“Whilst full closures of schools due to lockdowns is much less likely to be necessary in the next stages of the Covid-19 epidemic, UK CMOs expect the epidemic to continue to be prolonged and unpredictable.
“Local surges of infection, including in schools, should be anticipated for some time. Where they occur, they are likely to be disruptive.”
During a Downing Street briefing today, England’s chief medical officer Professor Chris Whitty said that vaccination “will reduce education disruption” but added: “We do not think this is a panacea, it is not a silver bullet”.
Prof Wei Shen Lim, from the JCVI, said there was “no conflict” between the advice provided by the JCVI and that from the CMOs, stressing that the JCVI had looked at jabs from a health perspective.
Dr June Raine, from the Medicines and Healthcare products Regulatory Agency (MHRA), said the side effects for 12 to 15-year-olds being vaccinated are “mild”.
On myocarditis and heart issues, she said: “We’ve undertaken a very thorough review, both of the UK and the international reports, there is a consistent pattern, slightly more often frequently do we see cases in young males and after the second dose.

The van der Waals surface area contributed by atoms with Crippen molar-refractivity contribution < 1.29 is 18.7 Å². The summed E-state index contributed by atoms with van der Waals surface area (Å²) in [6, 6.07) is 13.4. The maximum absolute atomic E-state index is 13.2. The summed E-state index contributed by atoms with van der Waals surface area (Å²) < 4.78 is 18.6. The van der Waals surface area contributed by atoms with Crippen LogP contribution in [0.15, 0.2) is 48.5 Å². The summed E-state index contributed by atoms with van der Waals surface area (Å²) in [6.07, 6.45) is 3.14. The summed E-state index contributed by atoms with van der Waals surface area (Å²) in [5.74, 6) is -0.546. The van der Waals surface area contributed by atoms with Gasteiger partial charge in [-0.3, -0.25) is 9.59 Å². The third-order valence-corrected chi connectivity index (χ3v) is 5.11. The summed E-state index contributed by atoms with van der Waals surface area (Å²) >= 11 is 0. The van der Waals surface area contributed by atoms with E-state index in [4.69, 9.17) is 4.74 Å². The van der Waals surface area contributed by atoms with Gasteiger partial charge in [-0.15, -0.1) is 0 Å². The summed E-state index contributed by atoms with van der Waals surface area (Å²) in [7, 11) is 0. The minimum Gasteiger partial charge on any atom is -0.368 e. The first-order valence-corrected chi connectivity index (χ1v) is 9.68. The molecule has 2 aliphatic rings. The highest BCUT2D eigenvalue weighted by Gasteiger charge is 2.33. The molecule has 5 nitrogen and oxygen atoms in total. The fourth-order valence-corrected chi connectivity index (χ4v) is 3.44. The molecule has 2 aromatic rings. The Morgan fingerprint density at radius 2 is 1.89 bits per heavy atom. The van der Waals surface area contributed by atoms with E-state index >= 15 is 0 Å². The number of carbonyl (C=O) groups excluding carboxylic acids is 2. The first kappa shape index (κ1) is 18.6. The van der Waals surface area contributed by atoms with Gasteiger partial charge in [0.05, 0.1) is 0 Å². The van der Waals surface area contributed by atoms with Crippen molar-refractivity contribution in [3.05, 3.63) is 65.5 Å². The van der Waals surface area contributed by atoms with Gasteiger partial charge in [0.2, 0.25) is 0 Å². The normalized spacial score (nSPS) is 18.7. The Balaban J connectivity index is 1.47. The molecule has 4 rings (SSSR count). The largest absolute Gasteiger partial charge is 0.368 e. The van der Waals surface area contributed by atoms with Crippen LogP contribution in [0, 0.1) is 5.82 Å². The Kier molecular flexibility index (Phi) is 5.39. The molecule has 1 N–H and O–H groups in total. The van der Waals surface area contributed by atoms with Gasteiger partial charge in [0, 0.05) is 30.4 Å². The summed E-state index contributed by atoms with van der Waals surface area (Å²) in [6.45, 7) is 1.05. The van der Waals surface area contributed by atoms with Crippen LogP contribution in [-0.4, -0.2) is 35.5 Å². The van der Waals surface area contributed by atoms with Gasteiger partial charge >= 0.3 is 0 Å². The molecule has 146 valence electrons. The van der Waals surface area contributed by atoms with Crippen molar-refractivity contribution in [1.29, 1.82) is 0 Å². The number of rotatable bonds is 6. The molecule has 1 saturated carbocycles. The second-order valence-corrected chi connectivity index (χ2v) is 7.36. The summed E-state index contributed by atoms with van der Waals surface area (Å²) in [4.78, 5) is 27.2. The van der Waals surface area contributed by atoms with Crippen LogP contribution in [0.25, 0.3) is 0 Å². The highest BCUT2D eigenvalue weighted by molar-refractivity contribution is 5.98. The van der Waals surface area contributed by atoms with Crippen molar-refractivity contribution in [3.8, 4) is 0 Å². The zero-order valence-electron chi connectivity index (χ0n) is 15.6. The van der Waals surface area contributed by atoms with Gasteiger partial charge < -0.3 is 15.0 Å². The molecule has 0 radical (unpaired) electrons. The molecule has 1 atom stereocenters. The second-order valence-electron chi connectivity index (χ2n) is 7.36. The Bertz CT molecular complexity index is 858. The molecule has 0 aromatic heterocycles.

“But, overall, the conclusion of our expert advisers is these are mild cases, individuals usually recover within a short period of time with standard treatment.
“Our advice remains that the benefits outweigh the risks of getting vaccinated, and this includes those aged 12 to 15.”
Why did the CMOs recommend only one dose?
The fact that most cases of myocarditis are seen after a second dose, while most of the benefits would be seen after the first, prompted the CMOs to recommend a single shot at this stage, although they have indicated they would revisit that decision in the spring.
A million doses of the vaccine would prevent 87 hospital admissions and two intensive care admissions among those aged 12 to 15, data suggests.
A million second doses would prevent only a further six hospital admissions and 0.16 intensive care admissions.